Thoughts on Siddharth Kara’s “Sex Trafficking: Inside the Business of Modern Slavery”

KaraYesterday I finished reading Siddharth Kara’s book Sex Trafficking: Inside the Business of Modern Slavery.  There are about 28 million people in slavery across the world today, only a fraction of whom are sex slaves.  But Kara’s book gives a horrifying glimpse into the very real evil of sex trafficking.  He spent years travelling to hotspots for this form of slavery, such as Falkland Road in Mumbai and the Salaria in Rome.  In each place he spent time interviewing victims of human trafficking, often doing his own detective work in finding the brothels that housed slaves and interviewing them secretly inside the brothel.  The stories are harrowing: young girls beaten, starved, drugged, and forced to serve customers 20 times a day.

Kara blames the rise of sex trafficking on several factors.  First is economic globalization, including IMF policies that crippled the economies of former Soviet republics and some southeast Asian countries in the 1990s.  This led to poverty than in many such places created a desperation for jobs which allowed people to be tricked into believing that traffickers offering legitimate jobs in the cities, only to discover too late that they were becoming slaves.    Second is gender bias against women in many cultures, especially in India, Nepal, Albania, and parts of southeast Asia.  Third are poorly implemented governmental strategies to oppose trafficking, including a lack of extradition agreements between certain countries, policies which focus only on the transport of slaves, and corrupt and easily bribed judges, prosecutors, police forces, and border-guards.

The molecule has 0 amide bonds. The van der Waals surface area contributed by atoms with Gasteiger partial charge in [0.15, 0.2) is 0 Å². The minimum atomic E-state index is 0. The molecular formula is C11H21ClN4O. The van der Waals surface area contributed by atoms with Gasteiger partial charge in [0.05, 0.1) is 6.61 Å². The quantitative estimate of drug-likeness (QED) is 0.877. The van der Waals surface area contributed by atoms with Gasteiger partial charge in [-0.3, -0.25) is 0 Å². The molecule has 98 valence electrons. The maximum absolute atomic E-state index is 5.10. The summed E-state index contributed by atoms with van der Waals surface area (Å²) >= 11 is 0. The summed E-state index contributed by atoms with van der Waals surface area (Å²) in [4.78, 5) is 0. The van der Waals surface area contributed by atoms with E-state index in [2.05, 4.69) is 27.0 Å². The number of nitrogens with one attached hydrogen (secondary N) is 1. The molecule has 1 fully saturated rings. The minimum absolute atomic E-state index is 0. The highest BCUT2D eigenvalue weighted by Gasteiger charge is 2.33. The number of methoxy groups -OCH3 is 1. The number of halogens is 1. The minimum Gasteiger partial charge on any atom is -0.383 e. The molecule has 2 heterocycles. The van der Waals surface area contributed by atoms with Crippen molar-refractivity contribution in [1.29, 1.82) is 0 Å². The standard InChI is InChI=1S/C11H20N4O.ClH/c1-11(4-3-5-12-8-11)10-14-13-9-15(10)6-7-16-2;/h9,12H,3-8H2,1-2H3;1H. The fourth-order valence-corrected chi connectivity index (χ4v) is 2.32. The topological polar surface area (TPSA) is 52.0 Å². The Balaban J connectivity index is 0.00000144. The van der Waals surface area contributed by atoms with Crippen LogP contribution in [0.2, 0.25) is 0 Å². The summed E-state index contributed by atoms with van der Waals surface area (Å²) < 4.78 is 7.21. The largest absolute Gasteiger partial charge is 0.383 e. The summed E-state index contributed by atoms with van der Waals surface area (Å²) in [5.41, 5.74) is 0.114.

Given this analysis of the situation, Kara gives a detailed proposal for a way to fight human trafficking in general and human trafficking in particular.  Included are suggestions for more just economic policies and improved techniques for governmental opposition to slavery.  The goal of these policies, for Kara, is to increase the cost of doing business for slave-owners to the point that slavery is not an economically sustainable business model.  Current fines imposed on convicted traffickers are surprisingly small, and the rates of conviction are so low that human trafficking is (bizarrely) a low-risk venture.  If fines and prison sentences (and of course prosecution and conviction rates) were raised to the levels he suggests, Kara believes that slave-owners would no longer think the money they generate from slaves is worth the risk and the business side of human trafficking would crumble. 

So, writing as a pastor, I’m wondering what can the Church do to fight against this manifestation of evil?  Certainly we can give. Numerous times in the book Kara relates how non-profits and NGOs that work against trafficking or provide shelter for victims are underfunded and poorly supported. Kara gave part of the proceeds from the book to Free the Slaves . At a conference a year ago I met Mark Wexler, of Not For Sale.  Their I am page has ideas of ways to help presented in such a way that its accessible to anyone.  For people of faith, they have the Underground Church Network.